Ultimately, the plan targets $30.5 million in annual operating savings and $450 million in “unlocked” land value in the eight municipal properties, which is to be used for affordable housing, community and environmental purposes. It’s also expected to help ease the SOGR burden, both through the reduction of real estate inventory and the improvements slated for five designated core buildings.

Chronic underfunding underpins growing  backlog of deferred maintenance

City administrators calculate more than $1 billion of SOGR investment is now required, representing 17.2 per cent of asset value in a portfolio with an estimated replacement value of $6.3 billion. Accompanying analysis links the growing backlog to chronic underfunding — annual budgeting for asset maintenance at about 1 per cent of portfolio value falls short of the recognized industry standard of 2 to 4 per cent — and recent diversion of funds to meet other City operating budget imperatives.

At the current rate of funding, the backlog is projected to balloon to $1.47 billion or 23.4 per cent of total asset value by 2033. A new citywide asset management program is identified as a “priority action” to be funded with $17.6 million over five years ($3.25 million per year from 2024 to 2028).

“This includes strategic approaches to addressing the growing backlog, as well as identifying and implementing appropriate tools, processes and practices across City programs. This, in conjunction with the appropriate preventative maintenance programs, will reduce the overall cost of ownership of assets, improve performance and reduce failure, downtime and major maintenance investments,” the budget document states.

The $1.45-billion, 10-year capital plan is divided into three broad categories: aging infrastructure/SOGR; service improvement, enhancement and growth; and health and safety and other legislated requirements. A wide gamut of targeted investments include: improvements to comply with the Access for Ontarians with Disabilities Act; the new Etobicoke Civic Centre; building automation systems; energy conservation and demand management; and upgrades to fire and life safety, mechanical and electrical and elevator systems.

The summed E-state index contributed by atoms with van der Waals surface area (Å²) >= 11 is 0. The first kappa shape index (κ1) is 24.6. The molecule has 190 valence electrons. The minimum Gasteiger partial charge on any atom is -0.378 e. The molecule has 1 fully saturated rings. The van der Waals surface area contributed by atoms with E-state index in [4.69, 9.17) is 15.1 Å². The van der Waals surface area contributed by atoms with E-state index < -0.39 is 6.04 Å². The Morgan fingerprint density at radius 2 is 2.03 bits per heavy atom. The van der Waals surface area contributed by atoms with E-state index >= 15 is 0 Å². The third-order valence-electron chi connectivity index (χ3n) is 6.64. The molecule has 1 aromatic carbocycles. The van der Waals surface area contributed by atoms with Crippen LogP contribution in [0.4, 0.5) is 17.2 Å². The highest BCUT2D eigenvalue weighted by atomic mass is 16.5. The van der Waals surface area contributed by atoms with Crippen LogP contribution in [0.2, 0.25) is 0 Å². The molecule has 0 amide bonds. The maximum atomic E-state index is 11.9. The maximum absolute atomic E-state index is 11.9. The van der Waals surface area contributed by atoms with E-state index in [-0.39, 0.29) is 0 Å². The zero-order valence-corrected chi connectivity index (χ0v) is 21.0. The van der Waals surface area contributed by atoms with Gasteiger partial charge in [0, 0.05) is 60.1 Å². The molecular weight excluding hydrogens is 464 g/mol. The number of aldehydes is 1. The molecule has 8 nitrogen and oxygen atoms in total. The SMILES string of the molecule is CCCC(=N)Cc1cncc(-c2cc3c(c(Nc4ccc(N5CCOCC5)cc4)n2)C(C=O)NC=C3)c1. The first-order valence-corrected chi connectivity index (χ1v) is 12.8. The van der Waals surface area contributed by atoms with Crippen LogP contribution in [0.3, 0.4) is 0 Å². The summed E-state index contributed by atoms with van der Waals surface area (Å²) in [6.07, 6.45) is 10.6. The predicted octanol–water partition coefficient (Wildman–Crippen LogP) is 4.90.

The budget document notes that many of the latter group of projects should deliver energy savings and operational efficiencies that will have a flow-through impact on operating costs. “Savings generated can be used to offset expected utility price increases and to invest back in City facilities to meet the TransformTO GHG reduction targets,” it states.

The City has lowered annual GHG emissions from its corporate portfolio by more than 20,000 tonnes over the last 15 years ago, but must cut nearly 80,000 additional tonnes per year just to meet its interim 2030 target of a 60 per cent reduction from 2008 levels. Thus far, strategists do not have the commitment they seek for $48 million to fund retrofits at “five key civic facilities” or the larger sum of $312 million for future fuel-switching projects that would mostly occur between 2027 and 2033.

“Incremental capital investment is required to implement this plan to drive reductions in GHG emissions, supporting the City’s net zero targets. If incremental funding is not secured, meeting the City’s long-term targets will be in jeopardy,” the budget document states.